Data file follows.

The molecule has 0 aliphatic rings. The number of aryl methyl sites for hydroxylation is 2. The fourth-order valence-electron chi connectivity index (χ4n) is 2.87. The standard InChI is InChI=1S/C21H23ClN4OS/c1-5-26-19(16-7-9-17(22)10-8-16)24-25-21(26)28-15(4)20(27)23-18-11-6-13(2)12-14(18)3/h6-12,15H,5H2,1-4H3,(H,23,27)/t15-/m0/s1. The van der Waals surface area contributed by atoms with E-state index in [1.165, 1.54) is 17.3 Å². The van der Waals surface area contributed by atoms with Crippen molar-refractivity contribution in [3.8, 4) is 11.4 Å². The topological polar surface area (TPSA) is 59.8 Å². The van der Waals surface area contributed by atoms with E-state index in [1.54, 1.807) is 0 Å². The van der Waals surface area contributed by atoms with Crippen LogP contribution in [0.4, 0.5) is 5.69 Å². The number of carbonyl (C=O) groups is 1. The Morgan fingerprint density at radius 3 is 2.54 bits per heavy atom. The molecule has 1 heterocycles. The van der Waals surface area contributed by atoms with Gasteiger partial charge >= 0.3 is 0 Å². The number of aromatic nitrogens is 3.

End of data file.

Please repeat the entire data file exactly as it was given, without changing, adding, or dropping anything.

The molecule has 0 aliphatic rings. The number of aryl methyl sites for hydroxylation is 2. The fourth-order valence-electron chi connectivity index (χ4n) is 2.87. The standard InChI is InChI=1S/C21H23ClN4OS/c1-5-26-19(16-7-9-17(22)10-8-16)24-25-21(26)28-15(4)20(27)23-18-11-6-13(2)12-14(18)3/h6-12,15H,5H2,1-4H3,(H,23,27)/t15-/m0/s1. The van der Waals surface area contributed by atoms with E-state index in [1.165, 1.54) is 17.3 Å². The van der Waals surface area contributed by atoms with Crippen molar-refractivity contribution in [3.8, 4) is 11.4 Å². The topological polar surface area (TPSA) is 59.8 Å². The van der Waals surface area contributed by atoms with E-state index in [1.54, 1.807) is 0 Å². The van der Waals surface area contributed by atoms with Crippen LogP contribution in [0.4, 0.5) is 5.69 Å². The number of carbonyl (C=O) groups is 1. The Morgan fingerprint density at radius 3 is 2.54 bits per heavy atom. The molecule has 1 heterocycles. The van der Waals surface area contributed by atoms with Gasteiger partial charge >= 0.3 is 0 Å². The number of aromatic nitrogens is 3.